Miso is quite high in vitamin K1, which acts as a blood thinner in the body, therefore individuals taking blood thinners should avoid consuming miso soup.
Additionally, the soybeans in miso are a goitrogen that can negatively impact thyroid disorders. Individuals suffering from thyroid disorders, such as Hypothyroidism, Hyperthyroidism, or Graves’ disease, should limit their intake of miso and miso soup.
Keto Miso Soup Recipe
- 2 Cups Dashi (Japanese fish stock)
- 1 Cup water
- 2 tablespoons Miso (South River is a good brand.)
- 2 Eggs
- 1 Stalk Green Onions
- 4 ounces of Silken Tofu, Cooked, Firm
- 1/2 teaspoon Fish Sauce
- 1 teaspoon White Soybean Paste
- 1/8 ounce (4 grams) Roasted Seaweed, chopped
- Chop green onions and set aside.
- In a mixing bowl, beat eggs and set aside.
- Bring Dashi to slow boil (barely reaching boiling point), then reduce Dashi heat to low. Add 2 beaten eggs into stovetop pot. Mix continuously until eggs are cooked.
- Add in tofu and seaweed. Stir in fish sauce and soybean paste.
- Inside a strainer, add Miso and mix with water to dissolve. Continue cooking at a slow boil on low heat for a few minutes to allow the flavors to mingle. Avoid bringing the soup to a rolling boil to preserve the umami flavor.
- Add in green onions last (to avoid them wilting) and serve immediately.
Is Miso Soup Good for Weight Loss?
Miso soup can help you lose weight because it only contains about 50 calories per bowl and contains a number of vitamins and minerals to keep you energized. Enjoy miso soup alongside a fresh salad, sushi and a side of protein-packed edamame for a complete balanced meal.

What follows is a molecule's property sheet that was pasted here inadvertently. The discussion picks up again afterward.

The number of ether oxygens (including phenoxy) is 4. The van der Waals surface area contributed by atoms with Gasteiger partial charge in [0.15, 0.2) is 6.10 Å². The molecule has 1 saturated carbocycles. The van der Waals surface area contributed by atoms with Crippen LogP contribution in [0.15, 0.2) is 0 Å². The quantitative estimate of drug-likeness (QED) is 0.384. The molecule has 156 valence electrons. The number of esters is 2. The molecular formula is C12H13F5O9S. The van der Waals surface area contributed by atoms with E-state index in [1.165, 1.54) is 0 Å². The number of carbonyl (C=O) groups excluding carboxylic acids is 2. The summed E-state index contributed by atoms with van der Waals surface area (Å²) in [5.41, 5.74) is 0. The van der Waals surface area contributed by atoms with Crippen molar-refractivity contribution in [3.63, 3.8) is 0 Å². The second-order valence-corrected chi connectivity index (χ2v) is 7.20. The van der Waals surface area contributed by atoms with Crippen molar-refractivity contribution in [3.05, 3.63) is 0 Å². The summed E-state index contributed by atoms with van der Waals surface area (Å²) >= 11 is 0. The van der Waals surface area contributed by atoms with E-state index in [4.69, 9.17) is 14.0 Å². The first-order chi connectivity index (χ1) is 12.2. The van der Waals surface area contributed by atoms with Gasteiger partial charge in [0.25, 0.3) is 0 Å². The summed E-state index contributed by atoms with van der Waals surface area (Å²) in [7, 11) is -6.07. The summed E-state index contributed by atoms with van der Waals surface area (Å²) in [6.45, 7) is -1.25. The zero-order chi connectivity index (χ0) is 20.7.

However, its high sodium content can cause bloating and water retention. If you’re planning on having miso soup, be sure to limit your sodium intake for the rest of the day.
Is Miso Soup Good for Colds and Flu?
This flu season, try a piping hot bowl of miso soup, it could help you fight off the common cold and even the flu.
Miso supplies the body with B vitamins, as well as vitamin E, two nutrients that boost the body’s immune response to viruses and bacteria, including those that cause the flu. Miso soup is also rich in antioxidants that contribute to better immunity.
What Does Miso Taste Like?
If you’re never had miso, you might be wondering what it tastes like. The flavor of miso is quite strong and salty. It can be described as slightly tangy and savory. The texture is typically smooth but some varieties can be a bit chunky. It is not meant to be eaten on its own, its complex flavor is added to flavor a variety of dishes. A small amount goes a long way, so only use a little miso to flavor your soup.
Is Miso Soup a Probiotic?
Miso is a fermented food, which means it contains live, active cultures of bacteria, like the type found in yogurt.
However, adding miso to boiling water kills the probiotics, destroying its health benefits. So if you’re making miso soup, avoid bringing it to a rolling boil. Let your miso soup barely bubble over low heat, just below the boiling point.
Is Miso Soup Safe for Diabetics?
Research shows that fermented soy products such as miso may help delay the progression of type 2 diabetes. However, more human studies are needed to confirm these findings.
In another study, miso consumed with cooked rice was found to decrease the Glycemic Index (GI) of the rice to some degree.
Is Miso Soup Vegan?
While miso soup mostly contains vegan ingredients, like nori (seaweed) and tofu (bean curd), the dashi stock used in miso soup is often flavored with fish and seafood.
Dashi soup stocks for miso soup are commonly made with ingredients like dried baby sardines or thin shavings of dried, smoked skipjack tuna. However, some versions of the stock can be made from dried shiitake mushroom and dried kelp, which are vegan.
If you’re unsure of the ingredients at a restaurant, ask the chef or make your own miso soup using fresh vegan ingredients, including mushroom dashi stock.